By Navin Kikabhai, School of Education, University of Bristol
Navin Kikabhai (University of Bristol) is collecting information for a research article to understand the challenges of public/academic engagement, and examine understanding and perspectives about the topic of conversation. Watch the video presentation ‘How educational systems respond to diversity, inclusion and social justice’, and answer a short questionnaire. (more…)
By Varshini Parthiban, MSc Education, School of Education, University of Bristol
In the bustling sea of educational practices and learning strategies, I discovered a unique and profoundly enriching experience – working as a Special Educational Needs and Disabilities and Disabilities (SEND) teaching assistant.
A part-timer by title, I became full-time in my commitment, dedication, and passion. This journey became a looking glass, providing me with a fresh perspective on creativity, technology, inclusion, and social justice, ideas that I previously encountered only in the confines of my education course modules. (more…)
A School of Education Reflection by Pier Luc Dupont Picard and Alison Oldfield
In March 2023, a group of students and staff at the School of Education came together to learn about how climate justice and decolonising work are inextricably linked. We discussed the educational implications of decolonising and decarbonising agendas, reflecting on what this means for our theory and practice as students, researchers, and teachers. In this short post, we share some of our thoughts and provocations. (more…)
By Dr Alison Oldfield, MSc Programme Director, School of Education
We live in a time that is increasingly affected by the complex issue of climate change and what it means to live, work, and learn in a warming world. The implications of a warming climate are now regularly felt across the world and often in unequal and unjust ways. These changes bring with them questions about the role of education in shaping and addressing how we individually and collectively respond to and thrive on a warming planet. In recognition of this, the School of Education has developed a new pathway to add to its current master’s programmes, and this is now recruiting for its first class of students to start in September 2023. (more…)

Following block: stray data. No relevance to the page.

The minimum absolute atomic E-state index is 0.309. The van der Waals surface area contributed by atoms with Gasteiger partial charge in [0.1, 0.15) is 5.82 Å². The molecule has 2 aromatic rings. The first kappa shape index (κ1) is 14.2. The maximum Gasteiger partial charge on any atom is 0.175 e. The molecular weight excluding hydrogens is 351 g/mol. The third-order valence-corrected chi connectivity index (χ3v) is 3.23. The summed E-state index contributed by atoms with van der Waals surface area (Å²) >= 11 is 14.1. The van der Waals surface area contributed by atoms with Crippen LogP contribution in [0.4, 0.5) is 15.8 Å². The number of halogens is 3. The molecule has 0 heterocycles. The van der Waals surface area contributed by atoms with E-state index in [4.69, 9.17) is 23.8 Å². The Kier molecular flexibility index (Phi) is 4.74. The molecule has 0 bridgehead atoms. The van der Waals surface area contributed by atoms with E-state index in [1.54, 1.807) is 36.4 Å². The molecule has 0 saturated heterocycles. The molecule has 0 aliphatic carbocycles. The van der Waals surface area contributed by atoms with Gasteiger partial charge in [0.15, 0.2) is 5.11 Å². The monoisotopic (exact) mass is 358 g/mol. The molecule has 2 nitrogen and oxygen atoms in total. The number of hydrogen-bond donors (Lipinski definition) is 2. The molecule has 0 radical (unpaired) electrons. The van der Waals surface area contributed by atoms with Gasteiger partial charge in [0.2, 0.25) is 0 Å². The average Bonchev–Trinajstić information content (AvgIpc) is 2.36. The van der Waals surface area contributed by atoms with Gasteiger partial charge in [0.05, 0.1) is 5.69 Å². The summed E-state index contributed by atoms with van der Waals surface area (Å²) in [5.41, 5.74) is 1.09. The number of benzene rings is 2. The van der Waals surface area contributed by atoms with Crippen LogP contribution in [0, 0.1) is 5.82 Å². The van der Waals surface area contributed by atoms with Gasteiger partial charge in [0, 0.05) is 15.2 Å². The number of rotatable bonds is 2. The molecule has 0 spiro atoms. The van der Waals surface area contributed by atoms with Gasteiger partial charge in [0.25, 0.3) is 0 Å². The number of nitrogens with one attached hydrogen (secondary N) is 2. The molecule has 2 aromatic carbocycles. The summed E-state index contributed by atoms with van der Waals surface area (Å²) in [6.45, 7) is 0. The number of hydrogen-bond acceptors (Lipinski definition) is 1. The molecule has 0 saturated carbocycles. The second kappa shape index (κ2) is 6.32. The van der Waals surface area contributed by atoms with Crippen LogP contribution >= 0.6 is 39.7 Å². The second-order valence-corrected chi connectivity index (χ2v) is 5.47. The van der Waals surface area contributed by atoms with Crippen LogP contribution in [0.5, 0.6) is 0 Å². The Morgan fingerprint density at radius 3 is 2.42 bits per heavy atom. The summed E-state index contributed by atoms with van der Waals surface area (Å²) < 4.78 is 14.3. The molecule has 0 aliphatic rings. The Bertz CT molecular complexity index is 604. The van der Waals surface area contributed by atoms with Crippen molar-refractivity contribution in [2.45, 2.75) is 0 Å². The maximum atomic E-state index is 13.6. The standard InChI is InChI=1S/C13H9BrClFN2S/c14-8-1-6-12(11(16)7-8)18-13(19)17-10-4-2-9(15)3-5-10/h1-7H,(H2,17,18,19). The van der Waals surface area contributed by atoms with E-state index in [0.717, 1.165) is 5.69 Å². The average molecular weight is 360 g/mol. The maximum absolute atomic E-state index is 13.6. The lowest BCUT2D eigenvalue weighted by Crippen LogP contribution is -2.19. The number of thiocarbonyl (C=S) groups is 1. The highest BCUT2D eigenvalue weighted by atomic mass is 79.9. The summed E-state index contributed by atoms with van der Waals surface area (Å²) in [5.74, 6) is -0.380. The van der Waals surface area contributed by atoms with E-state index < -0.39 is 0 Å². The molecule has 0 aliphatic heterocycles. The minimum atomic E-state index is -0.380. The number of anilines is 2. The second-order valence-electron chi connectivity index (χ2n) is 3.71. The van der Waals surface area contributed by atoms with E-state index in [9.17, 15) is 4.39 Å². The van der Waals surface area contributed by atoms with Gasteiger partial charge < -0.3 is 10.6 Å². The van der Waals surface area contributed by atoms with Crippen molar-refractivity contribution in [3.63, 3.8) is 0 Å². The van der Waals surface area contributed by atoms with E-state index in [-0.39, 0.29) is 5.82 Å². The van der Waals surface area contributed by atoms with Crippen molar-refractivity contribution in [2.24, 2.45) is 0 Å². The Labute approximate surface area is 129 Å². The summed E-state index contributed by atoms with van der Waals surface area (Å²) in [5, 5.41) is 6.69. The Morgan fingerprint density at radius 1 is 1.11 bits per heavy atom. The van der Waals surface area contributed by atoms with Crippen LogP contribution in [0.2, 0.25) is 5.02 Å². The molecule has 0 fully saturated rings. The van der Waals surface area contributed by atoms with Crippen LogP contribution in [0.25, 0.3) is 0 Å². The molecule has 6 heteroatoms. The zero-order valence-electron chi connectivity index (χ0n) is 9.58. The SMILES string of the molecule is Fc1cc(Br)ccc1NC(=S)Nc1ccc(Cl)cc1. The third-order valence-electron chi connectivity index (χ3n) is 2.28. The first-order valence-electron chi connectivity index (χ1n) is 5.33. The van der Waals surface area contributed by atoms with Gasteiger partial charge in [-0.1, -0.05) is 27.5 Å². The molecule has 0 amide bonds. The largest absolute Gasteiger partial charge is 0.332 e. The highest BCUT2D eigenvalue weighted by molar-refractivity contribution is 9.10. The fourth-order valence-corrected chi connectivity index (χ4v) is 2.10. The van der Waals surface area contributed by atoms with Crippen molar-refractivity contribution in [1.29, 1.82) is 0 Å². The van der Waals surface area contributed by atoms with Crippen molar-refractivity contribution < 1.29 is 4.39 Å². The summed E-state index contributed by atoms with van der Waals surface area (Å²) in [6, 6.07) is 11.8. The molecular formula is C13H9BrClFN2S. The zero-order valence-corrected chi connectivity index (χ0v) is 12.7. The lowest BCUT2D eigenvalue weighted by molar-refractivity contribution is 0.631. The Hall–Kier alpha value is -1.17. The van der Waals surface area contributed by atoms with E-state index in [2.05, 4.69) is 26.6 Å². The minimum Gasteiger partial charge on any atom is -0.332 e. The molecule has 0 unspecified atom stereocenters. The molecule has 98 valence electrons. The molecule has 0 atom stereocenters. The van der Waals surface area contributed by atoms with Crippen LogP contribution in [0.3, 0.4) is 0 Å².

Around the world, the activism of Black women has been instrumental in shaping social justice agendas and promoting human rights. Their work has improved the health and welfare of women and girls, protected the environment and elevated the voices of the oppressed, both in their communities and further afield.
As researchers who focus on women and children’s wellbeing and rights, we have come across the work of many such Black women. The four introduced here are inspirational – for the changes they brought about, for their work ethic, and for their passion to improve the everyday lives of marginalised or oppressed groups. (more…)
Against the backdrop of the Covid-19 pandemic, student rent strikes took place in many universities in England. Lockdowns and moves to online learning meant that students were at times required to pay rent for accommodation they were unable to occupy, or which offered significantly reduced amenities. These students were largely first-year undergraduates, in accommodation owned, overseen or marketed by their universities. They often did not know other students even within their accommodation blocks, as the pandemic lowered occupancy levels and movement and mixing was frequently restricted. Nonetheless, these students joined together to resist, to act collectively and to refuse to pay their rent. Their action resulted in at least partial victory, in some places, for some moments. It also resulted in a growing critical consciousness among those involved. (more…)
As results time for the COVID cohort hits, and anxiety mounts for young people, the four nations of the UK have begun a worrying battle to prove that their system of allocated grades as a substitute for summer examinations is the fairest of them all. In reality- none of them are fair. As many academics have already exclaimed, they are all set up (much like our whole education system), in favour of white, middle (and upper) class pupils and families (see for example: Ingram, 2020). (more…)